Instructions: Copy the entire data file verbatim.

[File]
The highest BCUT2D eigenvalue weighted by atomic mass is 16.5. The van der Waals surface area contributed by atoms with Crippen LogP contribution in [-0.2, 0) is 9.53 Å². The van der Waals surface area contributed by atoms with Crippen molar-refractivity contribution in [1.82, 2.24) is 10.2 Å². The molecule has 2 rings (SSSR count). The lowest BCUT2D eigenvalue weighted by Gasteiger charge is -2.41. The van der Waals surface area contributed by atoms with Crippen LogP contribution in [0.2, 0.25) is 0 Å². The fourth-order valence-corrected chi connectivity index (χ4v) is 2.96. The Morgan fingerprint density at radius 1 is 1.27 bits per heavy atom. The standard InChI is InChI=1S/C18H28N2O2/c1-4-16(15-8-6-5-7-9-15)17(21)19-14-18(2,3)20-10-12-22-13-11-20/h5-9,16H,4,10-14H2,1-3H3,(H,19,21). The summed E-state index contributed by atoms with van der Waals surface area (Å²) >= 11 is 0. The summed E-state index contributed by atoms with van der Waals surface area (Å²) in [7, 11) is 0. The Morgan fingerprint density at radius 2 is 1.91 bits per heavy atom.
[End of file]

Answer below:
The highest BCUT2D eigenvalue weighted by atomic mass is 16.5. The van der Waals surface area contributed by atoms with Crippen LogP contribution in [-0.2, 0) is 9.53 Å². The van der Waals surface area contributed by atoms with Crippen molar-refractivity contribution in [1.82, 2.24) is 10.2 Å². The molecule has 2 rings (SSSR count). The lowest BCUT2D eigenvalue weighted by Gasteiger charge is -2.41. The van der Waals surface area contributed by atoms with Crippen LogP contribution in [0.2, 0.25) is 0 Å². The fourth-order valence-corrected chi connectivity index (χ4v) is 2.96. The Morgan fingerprint density at radius 1 is 1.27 bits per heavy atom. The standard InChI is InChI=1S/C18H28N2O2/c1-4-16(15-8-6-5-7-9-15)17(21)19-14-18(2,3)20-10-12-22-13-11-20/h5-9,16H,4,10-14H2,1-3H3,(H,19,21). The summed E-state index contributed by atoms with van der Waals surface area (Å²) >= 11 is 0. The summed E-state index contributed by atoms with van der Waals surface area (Å²) in [7, 11) is 0. The Morgan fingerprint density at radius 2 is 1.91 bits per heavy atom.